Paris, France-based Voluntis, a developer of companion apps for medical devices, has raised $29 million in its fourth round of funding. The round was led by Bpifrance Large Venture and international venture capital firm Innovation Capital. Other contributors included Luxemburg-based Vesalius Biocapital and US-based Qualcomm Incorporated, through its venture capital arm, Qualcomm Ventures, as well as existing investors, CapDecisif Management, CM-CIC Capital Innovation, and Sham.
Voluntis is mostly focused on diabetes management software, but it doesn't sell its apps directly to consumers. Instead it works with pharmaceutical and medical device companies. The company, founded in 2001, places a strong focus on clinical trial validations and making software that is prescribable and reimbursable.
"We want to gather more evidence," Voluntis CEO and Founder Pierre Leurent told MobiHealthNews. "It’s absolutely essential in securing longterm coverage from payors. At the end of the day, this is going to make a difference for healthcare professionals and patients, but also the payors. We believe we are among the frontrunners and we also are working to develop a more and more sophisticated system."
According to Leurent, one of the primary reasons for the large funding raise is to bring Voluntis products, especially flagship product Voluntis Insulin Therapy Manager (VITM), to the United States. Currently offered by Sanofi under the name Diabeo, VITM is a mobile app that monitors, either through connected devices or manual entry, the blood sugar, carbohydrate intake, and physical activity of patients with diabetes. It then uses this data to recommend insulin doses. The information is also sent to the patient's caregiver, allowing the app to double as a remote care manager. The technology has a CE Mark, but is still seeking FDA clearance.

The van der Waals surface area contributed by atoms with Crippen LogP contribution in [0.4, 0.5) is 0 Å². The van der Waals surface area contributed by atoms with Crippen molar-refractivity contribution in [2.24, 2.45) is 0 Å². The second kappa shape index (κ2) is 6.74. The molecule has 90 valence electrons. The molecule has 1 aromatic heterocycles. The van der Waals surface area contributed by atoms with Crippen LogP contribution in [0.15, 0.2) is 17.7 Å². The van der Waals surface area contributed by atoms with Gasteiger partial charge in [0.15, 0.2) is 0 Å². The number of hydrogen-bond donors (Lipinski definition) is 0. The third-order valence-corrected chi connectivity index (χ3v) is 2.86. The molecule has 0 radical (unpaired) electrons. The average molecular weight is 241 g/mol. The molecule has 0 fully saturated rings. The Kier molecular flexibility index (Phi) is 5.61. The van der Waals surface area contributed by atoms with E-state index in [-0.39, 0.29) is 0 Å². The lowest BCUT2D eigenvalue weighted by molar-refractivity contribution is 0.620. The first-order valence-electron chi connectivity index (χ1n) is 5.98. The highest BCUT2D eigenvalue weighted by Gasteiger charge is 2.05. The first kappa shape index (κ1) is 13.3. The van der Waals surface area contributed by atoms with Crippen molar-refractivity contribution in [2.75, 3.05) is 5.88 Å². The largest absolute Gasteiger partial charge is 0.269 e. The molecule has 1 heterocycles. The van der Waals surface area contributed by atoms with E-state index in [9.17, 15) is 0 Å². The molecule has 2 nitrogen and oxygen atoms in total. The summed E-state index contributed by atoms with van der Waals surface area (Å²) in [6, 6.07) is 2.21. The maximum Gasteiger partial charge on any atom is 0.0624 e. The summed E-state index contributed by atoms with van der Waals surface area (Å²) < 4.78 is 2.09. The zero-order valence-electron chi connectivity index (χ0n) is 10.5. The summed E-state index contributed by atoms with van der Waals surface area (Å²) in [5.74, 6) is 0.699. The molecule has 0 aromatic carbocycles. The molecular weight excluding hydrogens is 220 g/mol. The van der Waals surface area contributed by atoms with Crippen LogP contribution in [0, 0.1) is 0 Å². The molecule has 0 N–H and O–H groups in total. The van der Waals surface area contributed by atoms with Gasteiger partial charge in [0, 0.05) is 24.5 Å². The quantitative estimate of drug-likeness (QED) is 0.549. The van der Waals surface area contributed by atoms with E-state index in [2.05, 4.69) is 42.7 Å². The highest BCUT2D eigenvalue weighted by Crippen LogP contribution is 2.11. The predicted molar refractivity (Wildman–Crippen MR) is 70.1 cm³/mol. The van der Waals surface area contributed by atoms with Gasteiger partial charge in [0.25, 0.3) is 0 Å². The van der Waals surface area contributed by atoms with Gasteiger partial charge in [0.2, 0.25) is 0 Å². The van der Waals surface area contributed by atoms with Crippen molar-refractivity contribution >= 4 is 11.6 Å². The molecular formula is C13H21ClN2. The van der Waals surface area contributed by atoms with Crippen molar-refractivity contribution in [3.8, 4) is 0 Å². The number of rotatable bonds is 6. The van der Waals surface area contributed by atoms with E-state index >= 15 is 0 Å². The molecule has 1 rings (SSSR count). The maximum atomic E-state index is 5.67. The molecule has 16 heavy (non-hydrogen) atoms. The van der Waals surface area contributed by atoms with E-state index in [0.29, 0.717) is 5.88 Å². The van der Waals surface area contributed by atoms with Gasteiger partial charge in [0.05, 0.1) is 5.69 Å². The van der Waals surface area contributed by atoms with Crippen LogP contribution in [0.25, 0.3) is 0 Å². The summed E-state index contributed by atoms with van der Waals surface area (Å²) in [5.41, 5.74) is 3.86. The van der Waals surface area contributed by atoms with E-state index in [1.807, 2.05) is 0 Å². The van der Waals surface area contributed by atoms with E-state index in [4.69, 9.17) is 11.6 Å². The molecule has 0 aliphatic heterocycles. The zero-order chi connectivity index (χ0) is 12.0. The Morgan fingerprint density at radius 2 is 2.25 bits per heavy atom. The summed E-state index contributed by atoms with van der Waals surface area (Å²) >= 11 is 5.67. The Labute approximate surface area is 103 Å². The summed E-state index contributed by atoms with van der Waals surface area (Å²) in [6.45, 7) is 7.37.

Voluntis is relocating one of its cofounders to a new Boston office, where they will also seek to recruit a US-based team and start forming relationships with medical technology companies, pharmaceutical companies, and payers in the United States. Voluntis already does some business in the United States, with its anti-coagulation therapy management software offered through Roche.
Leurent said the other plan for this funding is to continue to develop new products outside of diabetes. He said the company is considering adapting its technology to work with continuous glucose monitoring as well.
"The large pharma and medtech companies, they cannot just sell devices anymore," Leurent said. "They have to engage themselves very much more than that. And we support that engagement."